EXPLAINED: Diabetes patients are at higher risk of heart attacks – here’s why

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India witnesses over 28,000 deaths due to heart attacks every year. Cardiac arrest is one of the most common causes of death in India, and incidents have risen by a whopping 73 per cent in only 10 years. People with co-morbidities, especially diabetes, are more susceptible to silent heart attacks, experts say. Diabetes is a condition that causes high blood glucose levels owing to the body’s inability to either produce insulin or use it sufficiently to regulate glucose. Those with diabetes show signs such as increased hunger and thirst, and subsequently urination; unexpected weight changes; persistent sores; numbness or tingling in the hands or feet; tiredness; and even blurry vision. 

In India, the prevalence of diabetes rose from 7.1 per cent in 2009 to 8.9 per cent a decade later. At present, more than 2.5 crore Indians have diabetes, which is estimated to increase to 3.6 crore by 2045. Most of these people are at risk of silent heart attacks – those that occur without any symptoms, or with symptoms that are unrecognisable. People may not know that they had a heart attack until they receive a diagnosis some weeks or months later. 

Not just in India, but silent heart attacks are a concern globally. According to the American Heart Association (AHA), silent heart attacks account for a fifth of the estimated 805,000 heart attacks every year in the United States.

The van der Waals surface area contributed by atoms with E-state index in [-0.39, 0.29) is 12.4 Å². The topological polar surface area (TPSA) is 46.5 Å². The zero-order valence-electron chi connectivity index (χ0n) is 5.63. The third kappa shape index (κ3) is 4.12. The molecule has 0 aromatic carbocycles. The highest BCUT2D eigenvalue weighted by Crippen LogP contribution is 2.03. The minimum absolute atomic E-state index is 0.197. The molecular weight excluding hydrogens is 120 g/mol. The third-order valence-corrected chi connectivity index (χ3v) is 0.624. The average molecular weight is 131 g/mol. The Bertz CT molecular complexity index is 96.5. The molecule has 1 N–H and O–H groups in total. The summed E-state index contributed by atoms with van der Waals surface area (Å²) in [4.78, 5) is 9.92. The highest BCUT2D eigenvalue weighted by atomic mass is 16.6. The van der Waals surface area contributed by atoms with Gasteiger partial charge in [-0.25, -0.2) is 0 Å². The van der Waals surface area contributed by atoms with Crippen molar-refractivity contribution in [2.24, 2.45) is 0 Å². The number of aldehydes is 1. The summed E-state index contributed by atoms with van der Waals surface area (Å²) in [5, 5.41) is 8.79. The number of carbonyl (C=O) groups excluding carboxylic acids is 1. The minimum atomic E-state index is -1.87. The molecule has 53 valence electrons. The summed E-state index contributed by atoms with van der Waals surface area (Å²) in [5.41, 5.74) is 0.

Also: THESE 7 lifestyle habits reduce risk of dementia in people with diabetes: Study

Link between diabetes and heart attack 

It is estimated that 50-60 per cent of diabetics develop heart diseases – a diabetic with high blood sugar is likely to develop ‘blocks’. “Blocks mean slow obstructions in the blood flow of coronary arteries, brain arteries and kidneys. This entire continuum of diabetes causing obstruction to blood flow into the vessels of the entire body is called atherosclerotic cardiovascular diseases,” explains Dr Ashok Kumar Jhingan, senior director of Delhi’s renowned BLK-Max Super Speciality Hospital. 

“These are usually present together and include diabetes, high blood pressure, heart disease, stroke, kidney diseases, peripheral vascular diseases and retina problems. High blood sugar levels can damage blood vessels and the nerves that control the heart. High blood pressure increases the force of blood through arteries and can damage the artery wall,” Dr Jhingan added. 

Diabetic patients experience a slow death of nerve endings, causing immense pain. As a result, diabetics who develop heart attacks may not present typical symptoms of chest pain. Instead, they may show symptoms of fatigue, breathlessness, lethargy, sweating, giddiness, loss of consciousness, etc. Because such attacks go unnoticed, they often go untreated as well. 

“Since most diabetic cases present late, their cases are more complicated. They end up having multiple blocks, multi‑vessel diseases and low ejection fraction (low pumping of the heart). This entire continuum of diabetics developing silent heart attack with multiple blocks and low ejection fraction causes poor prognosis and poor long‑term outcomes. Most of these patients are subjected to multi‑vessel angioplasty or open-heart bypass surgery,” Dr Jhingan said.


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